“Therefore, since 2008, we have been able to think regionally,” Becker said. “Connect the dots and consider both land-use and transportation when we plan for the future.”

SBCAG focused its outreach on “well-established special interest groups” in the past, Becker said. 

This year, the regional planning agency sought input from independent voices, Becker said. This was made possible through a partnership with the Community Environmental Council, a Santa Barbara nonprofit organization.

Since the spring, two community ambassadors with the Community Environmental Council engaged the public to get firsthand input for the planning process.

“Their voices are important for all of us to hear how those of us living in our community can directly or indirectly influence the land-use and transportation planning for the future,” Becker said. 

(Santa Barbara County Association of Governments chart)

Community ambassador Alhan Diaz-Correa focused on outreach in the North County. Diaz-Correa said challenges include low wages and high housing prices.

“Some of the general themes we heard is how expensive housing is that connected with opportunities in their areas being limited,” Diaz-Correa said.

The RHNA process is undertaken by SBCAG every eight years in response to state housing law. It is used to ensure that each of the region’s nine local governments plan to accommodate a minimum number of housing units, according to Lauren Bianchi Klemann, the government affairs and public information manager for SBCAG.

More than 29,300 housing units are needed between 2023 and 2031 in the county, according to preliminary numbers. The final number should be released later this year.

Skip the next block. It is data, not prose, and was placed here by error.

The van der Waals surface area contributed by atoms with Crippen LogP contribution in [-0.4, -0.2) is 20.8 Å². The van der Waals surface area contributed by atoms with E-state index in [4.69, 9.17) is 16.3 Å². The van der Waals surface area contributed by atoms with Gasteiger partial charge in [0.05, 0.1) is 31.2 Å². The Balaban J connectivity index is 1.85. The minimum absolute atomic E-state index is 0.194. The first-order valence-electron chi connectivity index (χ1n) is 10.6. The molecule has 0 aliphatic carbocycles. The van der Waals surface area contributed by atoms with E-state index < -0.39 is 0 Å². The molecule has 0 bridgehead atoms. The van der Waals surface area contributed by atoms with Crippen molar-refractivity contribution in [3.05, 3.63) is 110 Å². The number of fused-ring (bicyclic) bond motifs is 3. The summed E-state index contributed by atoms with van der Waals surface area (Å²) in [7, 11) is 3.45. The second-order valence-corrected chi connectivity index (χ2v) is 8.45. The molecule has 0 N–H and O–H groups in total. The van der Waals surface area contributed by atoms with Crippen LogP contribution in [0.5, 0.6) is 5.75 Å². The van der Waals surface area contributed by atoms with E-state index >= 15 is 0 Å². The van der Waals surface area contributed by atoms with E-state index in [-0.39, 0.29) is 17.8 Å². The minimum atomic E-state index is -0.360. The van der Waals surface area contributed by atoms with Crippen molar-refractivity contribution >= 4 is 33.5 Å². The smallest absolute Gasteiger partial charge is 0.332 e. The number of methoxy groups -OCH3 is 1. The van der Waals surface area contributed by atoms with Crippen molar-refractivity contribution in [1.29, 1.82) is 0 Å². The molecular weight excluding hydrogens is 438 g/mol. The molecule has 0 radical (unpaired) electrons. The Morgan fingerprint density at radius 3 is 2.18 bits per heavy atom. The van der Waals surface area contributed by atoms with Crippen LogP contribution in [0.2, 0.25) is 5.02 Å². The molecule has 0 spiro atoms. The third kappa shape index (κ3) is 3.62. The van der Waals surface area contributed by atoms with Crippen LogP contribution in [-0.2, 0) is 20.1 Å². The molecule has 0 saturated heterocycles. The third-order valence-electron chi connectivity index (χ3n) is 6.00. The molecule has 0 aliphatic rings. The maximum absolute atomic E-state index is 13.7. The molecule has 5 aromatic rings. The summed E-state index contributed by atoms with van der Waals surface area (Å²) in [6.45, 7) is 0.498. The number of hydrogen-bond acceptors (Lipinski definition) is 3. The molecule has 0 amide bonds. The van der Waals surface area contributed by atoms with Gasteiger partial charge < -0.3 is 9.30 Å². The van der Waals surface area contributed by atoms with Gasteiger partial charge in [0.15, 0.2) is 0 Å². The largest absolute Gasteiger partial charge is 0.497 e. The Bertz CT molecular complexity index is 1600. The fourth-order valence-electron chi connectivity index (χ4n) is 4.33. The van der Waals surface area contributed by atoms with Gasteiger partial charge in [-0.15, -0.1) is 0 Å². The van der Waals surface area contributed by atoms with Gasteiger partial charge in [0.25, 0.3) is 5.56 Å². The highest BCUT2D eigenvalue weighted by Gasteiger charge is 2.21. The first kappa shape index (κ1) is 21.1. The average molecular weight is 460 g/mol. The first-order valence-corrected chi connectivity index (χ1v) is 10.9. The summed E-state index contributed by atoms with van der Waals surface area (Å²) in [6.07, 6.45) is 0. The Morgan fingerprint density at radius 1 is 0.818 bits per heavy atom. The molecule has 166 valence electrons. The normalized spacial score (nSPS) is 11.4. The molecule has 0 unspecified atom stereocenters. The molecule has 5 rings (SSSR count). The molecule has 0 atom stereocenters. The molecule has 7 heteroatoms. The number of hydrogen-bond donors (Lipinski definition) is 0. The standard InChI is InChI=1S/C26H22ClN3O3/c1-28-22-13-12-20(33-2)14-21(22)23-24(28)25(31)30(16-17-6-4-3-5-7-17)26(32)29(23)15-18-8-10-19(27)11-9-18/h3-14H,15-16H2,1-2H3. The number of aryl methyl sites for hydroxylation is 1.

Of the 29,313 units, about 16,000 are related to Senate Bill 828 that factor in overcrowding, cost burden and change to vacancy rate calculations when analyzing for regional housing needs.

“In regard to housing, Connected 2050 RTP-SCS must demonstrate on a regional level areas sufficient to house all the population of the region, including the eight-year projection of the RHNA,” according to SBCAG. “Both Connected 2050 RTP-SCS and RHNA have used local input as the basis for future demographic projections, including household growth.”

The state will provide a regionwide number of housing units, which SBCAG is required to distribute locally while considering local limitations, as well as state-defined planning objectives.

Thursday’s virtual events featured a question-and-answer session and interactive polling to solicit input from attendees. The workshops were part of a series of soliciting community feedback that began in the spring, and included listening sessions and one-on-one stakeholder meetings. 

A countywide digital survey will remain available on SBCAG’s Connected 2050 RTP-SCS site through October.

SBCAG is looking to use the public’s input to help inform long-term land-use planning and prioritization of local resources to address transportation and jobs in Santa Barbara County, as well as to help identify best strategies for a more equitable future and healthy region.

Click here for more information on Connected 2050 RTP-SCS.

Click here for more information on the Regional Housing Needs Allocation.

Noozhawk staff writer Brooke Holland can be reached at bholland@noozhawk.com. Follow Noozhawk on Twitter: @noozhawk, @NoozhawkNews and @NoozhawkBiz. Connect with Noozhawk on Facebook.

Brooke Holland, Noozhawk Staff Writer | @NoozhawkNews

Noozhawk staff writer Brooke Holland can be reached at bholland@noozhawk.com. Follow Noozhawk on Twitter: @noozhawk, @NoozhawkNews and @NoozhawkBiz. Connect with Noozhawk on Facebook.